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Drug dependence epidemiology in palliative care medicinal cannabis trials
  1. Chee Yen Lee1,2,
  2. Phillip Good3,4,5,
  3. Georgie Huggett5,
  4. Ristan Greer3 and
  5. Janet Hardy4
  1. 1Palliative Medicine, Ipswich Hospital, Ipswich, Queensland, Australia
  2. 2Palliative Medicine, Mater Misericordiae Ltd Brisbane, South Brisbane, Queensland, Australia
  3. 3UQ, Saint Lucia, Queensland, Australia
  4. 4Supportive and Palliative Care, Mater Health Services, Brisbane, Queensland, Australia
  5. 5Mater Research Institute The University of Queensland, South Brisbane, Queensland, Australia
  1. Correspondence to Dr Chee Yen Lee, Palliative Medicine, Ipswich Hospital, Ipswich, Queensland, Australia; chee.lee{at}


Objectives Drug dependence is becoming increasingly common and meeting palliative care patients with substance use disorders is inevitable. However, data on substance use in these patients are lacking. This study aims to evaluate the prevalence of drug dependence in palliative care patients with advanced cancer and correlate with symptom distress and opioid use.

Methods Palliative care patients with advanced cancer interested in participation in a medicinal cannabis trial were required to complete Alcohol, Smoking and Substance Involvement Screening Test (ASSIST), Edmonton Symptom Assessment Scale (ESAS) and record of concomitant medications including baseline opioid use as part of the eligibility screen.

Results Of the 182 participants, 167 (92%) reported lifetime alcohol and 132/182 (73%) lifetime tobacco use. No participant reached the threshold criteria for high risk of drug dependence with majority being low risk. There was no correlation between ASSIST score, ESAS and oral morphine equivalent.

Conclusion This study identified alcohol and tobacco as the main substances used in this group of patients and that most were of very low risk for drug dependence. This suggests routine drug screening for palliative care patient may not be justified, but the high possibility of questionnaire bias is acknowledged.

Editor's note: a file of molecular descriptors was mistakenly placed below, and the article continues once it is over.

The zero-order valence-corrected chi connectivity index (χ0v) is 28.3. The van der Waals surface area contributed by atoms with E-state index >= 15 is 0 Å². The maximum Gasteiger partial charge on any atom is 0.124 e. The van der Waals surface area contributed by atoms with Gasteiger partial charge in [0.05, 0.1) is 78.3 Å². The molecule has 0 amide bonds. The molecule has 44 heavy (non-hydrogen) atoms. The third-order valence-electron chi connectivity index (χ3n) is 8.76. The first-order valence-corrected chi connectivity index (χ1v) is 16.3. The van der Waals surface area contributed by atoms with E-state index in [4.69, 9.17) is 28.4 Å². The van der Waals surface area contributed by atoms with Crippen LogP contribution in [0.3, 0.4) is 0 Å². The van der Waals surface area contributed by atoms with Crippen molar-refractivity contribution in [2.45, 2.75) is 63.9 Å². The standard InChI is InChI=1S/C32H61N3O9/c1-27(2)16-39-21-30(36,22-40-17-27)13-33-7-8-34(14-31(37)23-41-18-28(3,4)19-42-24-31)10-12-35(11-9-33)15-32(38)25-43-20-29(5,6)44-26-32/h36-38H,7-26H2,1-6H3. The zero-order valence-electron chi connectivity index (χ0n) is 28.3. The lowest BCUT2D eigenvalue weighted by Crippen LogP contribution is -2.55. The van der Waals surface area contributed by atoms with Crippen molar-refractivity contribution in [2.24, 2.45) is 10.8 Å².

• Cancer
  • Symptoms and symptom management
  • Drug administration
  • Complementary therapy
  • Pain
  • Quality of life

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  • Contributors Conceptualisation, PG and JH; data collection, GH; analysis, CYL, RG and GH; writing and original draft preparation, CYL; writing-review editing, PG, JH and RG; supervision, project administration and funding acquisition, PG and JH. All authors have read and agreed to the submitted version of the manuscript.

  • Funding Australian National Health and Medical Research Council Medical Research Future Fund Grants (APP1152232, APP2006191) and the Mater Foundation.

  • Competing interests None declared.

  • Provenance and peer review Not commissioned; internally peer reviewed.

  • Supplemental material This content has been supplied by the author(s). It has not been vetted by BMJ Publishing Group Limited (BMJ) and may not have been peer-reviewed. Any opinions or recommendations discussed are solely those of the author(s) and are not endorsed by BMJ. BMJ disclaims all liability and responsibility arising from any reliance placed on the content. Where the content includes any translated material, BMJ does not warrant the accuracy and reliability of the translations (including but not limited to local regulations, clinical guidelines, terminology, drug names and drug dosages), and is not responsible for any error and/or omissions arising from translation and adaptation or otherwise.